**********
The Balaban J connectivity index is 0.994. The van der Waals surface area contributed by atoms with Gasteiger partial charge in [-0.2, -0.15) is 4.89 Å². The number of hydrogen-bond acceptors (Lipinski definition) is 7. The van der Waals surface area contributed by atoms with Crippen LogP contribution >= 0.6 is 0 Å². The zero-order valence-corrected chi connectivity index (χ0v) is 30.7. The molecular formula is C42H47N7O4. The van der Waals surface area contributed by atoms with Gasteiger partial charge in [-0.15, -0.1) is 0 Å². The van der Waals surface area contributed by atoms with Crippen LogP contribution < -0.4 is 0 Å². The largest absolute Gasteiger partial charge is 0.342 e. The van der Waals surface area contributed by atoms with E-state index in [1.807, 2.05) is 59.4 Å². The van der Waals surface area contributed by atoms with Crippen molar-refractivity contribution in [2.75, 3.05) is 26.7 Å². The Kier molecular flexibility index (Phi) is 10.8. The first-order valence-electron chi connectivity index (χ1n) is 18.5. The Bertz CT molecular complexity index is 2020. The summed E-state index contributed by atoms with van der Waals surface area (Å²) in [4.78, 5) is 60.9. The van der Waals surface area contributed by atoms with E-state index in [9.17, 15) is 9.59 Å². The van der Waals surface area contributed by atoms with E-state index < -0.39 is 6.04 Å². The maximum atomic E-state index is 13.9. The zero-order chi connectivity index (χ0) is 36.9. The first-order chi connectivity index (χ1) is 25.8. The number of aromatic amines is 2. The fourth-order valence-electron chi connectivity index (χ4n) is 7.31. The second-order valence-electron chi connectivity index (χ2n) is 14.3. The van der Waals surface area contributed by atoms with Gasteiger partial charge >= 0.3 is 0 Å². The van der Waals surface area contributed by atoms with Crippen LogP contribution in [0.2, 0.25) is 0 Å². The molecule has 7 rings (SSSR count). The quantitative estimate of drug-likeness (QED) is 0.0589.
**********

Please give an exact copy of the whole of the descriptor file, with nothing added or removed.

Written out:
The Balaban J connectivity index is 0.994. The van der Waals surface area contributed by atoms with Gasteiger partial charge in [-0.2, -0.15) is 4.89 Å². The number of hydrogen-bond acceptors (Lipinski definition) is 7. The van der Waals surface area contributed by atoms with Crippen LogP contribution >= 0.6 is 0 Å². The zero-order valence-corrected chi connectivity index (χ0v) is 30.7. The molecular formula is C42H47N7O4. The van der Waals surface area contributed by atoms with Gasteiger partial charge in [-0.15, -0.1) is 0 Å². The van der Waals surface area contributed by atoms with Crippen LogP contribution < -0.4 is 0 Å². The largest absolute Gasteiger partial charge is 0.342 e. The van der Waals surface area contributed by atoms with E-state index in [1.807, 2.05) is 59.4 Å². The van der Waals surface area contributed by atoms with Crippen molar-refractivity contribution in [2.75, 3.05) is 26.7 Å². The Kier molecular flexibility index (Phi) is 10.8. The first-order valence-electron chi connectivity index (χ1n) is 18.5. The Bertz CT molecular complexity index is 2020. The summed E-state index contributed by atoms with van der Waals surface area (Å²) in [4.78, 5) is 60.9. The van der Waals surface area contributed by atoms with E-state index in [9.17, 15) is 9.59 Å². The van der Waals surface area contributed by atoms with E-state index < -0.39 is 6.04 Å². The maximum atomic E-state index is 13.9. The zero-order chi connectivity index (χ0) is 36.9. The first-order chi connectivity index (χ1) is 25.8. The number of aromatic amines is 2. The fourth-order valence-electron chi connectivity index (χ4n) is 7.31. The second-order valence-electron chi connectivity index (χ2n) is 14.3. The van der Waals surface area contributed by atoms with Gasteiger partial charge >= 0.3 is 0 Å². The van der Waals surface area contributed by atoms with Crippen LogP contribution in [0.2, 0.25) is 0 Å². The molecule has 7 rings (SSSR count). The quantitative estimate of drug-likeness (QED) is 0.0589.